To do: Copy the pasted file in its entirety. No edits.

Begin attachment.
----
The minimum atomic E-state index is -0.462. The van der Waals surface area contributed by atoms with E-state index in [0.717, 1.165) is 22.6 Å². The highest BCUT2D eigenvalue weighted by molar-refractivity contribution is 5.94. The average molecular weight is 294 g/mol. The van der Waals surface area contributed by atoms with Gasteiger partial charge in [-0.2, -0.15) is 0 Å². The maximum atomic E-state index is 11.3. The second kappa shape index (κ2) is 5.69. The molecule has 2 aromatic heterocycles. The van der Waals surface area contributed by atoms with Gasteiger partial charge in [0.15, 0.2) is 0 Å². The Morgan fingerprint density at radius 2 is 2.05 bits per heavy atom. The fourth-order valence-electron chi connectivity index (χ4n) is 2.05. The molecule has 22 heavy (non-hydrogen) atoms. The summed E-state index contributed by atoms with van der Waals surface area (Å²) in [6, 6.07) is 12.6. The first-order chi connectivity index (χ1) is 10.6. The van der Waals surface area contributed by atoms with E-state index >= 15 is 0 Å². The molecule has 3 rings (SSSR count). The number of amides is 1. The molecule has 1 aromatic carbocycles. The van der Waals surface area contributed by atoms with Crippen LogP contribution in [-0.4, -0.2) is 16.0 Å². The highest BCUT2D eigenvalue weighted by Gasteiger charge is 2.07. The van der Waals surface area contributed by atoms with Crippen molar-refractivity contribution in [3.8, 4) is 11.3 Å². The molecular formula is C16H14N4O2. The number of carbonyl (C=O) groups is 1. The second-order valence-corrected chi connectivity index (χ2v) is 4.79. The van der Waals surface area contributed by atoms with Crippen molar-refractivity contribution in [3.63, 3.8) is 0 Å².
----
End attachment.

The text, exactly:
The minimum atomic E-state index is -0.462. The van der Waals surface area contributed by atoms with E-state index in [0.717, 1.165) is 22.6 Å². The highest BCUT2D eigenvalue weighted by molar-refractivity contribution is 5.94. The average molecular weight is 294 g/mol. The van der Waals surface area contributed by atoms with Gasteiger partial charge in [-0.2, -0.15) is 0 Å². The maximum atomic E-state index is 11.3. The second kappa shape index (κ2) is 5.69. The molecule has 2 aromatic heterocycles. The van der Waals surface area contributed by atoms with Gasteiger partial charge in [0.15, 0.2) is 0 Å². The Morgan fingerprint density at radius 2 is 2.05 bits per heavy atom. The fourth-order valence-electron chi connectivity index (χ4n) is 2.05. The molecule has 22 heavy (non-hydrogen) atoms. The summed E-state index contributed by atoms with van der Waals surface area (Å²) in [6, 6.07) is 12.6. The first-order chi connectivity index (χ1) is 10.6. The van der Waals surface area contributed by atoms with E-state index >= 15 is 0 Å². The molecule has 3 rings (SSSR count). The number of amides is 1. The molecule has 1 aromatic carbocycles. The van der Waals surface area contributed by atoms with Crippen LogP contribution in [-0.4, -0.2) is 16.0 Å². The highest BCUT2D eigenvalue weighted by Gasteiger charge is 2.07. The van der Waals surface area contributed by atoms with Crippen molar-refractivity contribution in [3.8, 4) is 11.3 Å². The molecular formula is C16H14N4O2. The number of carbonyl (C=O) groups is 1. The second-order valence-corrected chi connectivity index (χ2v) is 4.79. The van der Waals surface area contributed by atoms with Crippen molar-refractivity contribution in [3.63, 3.8) is 0 Å².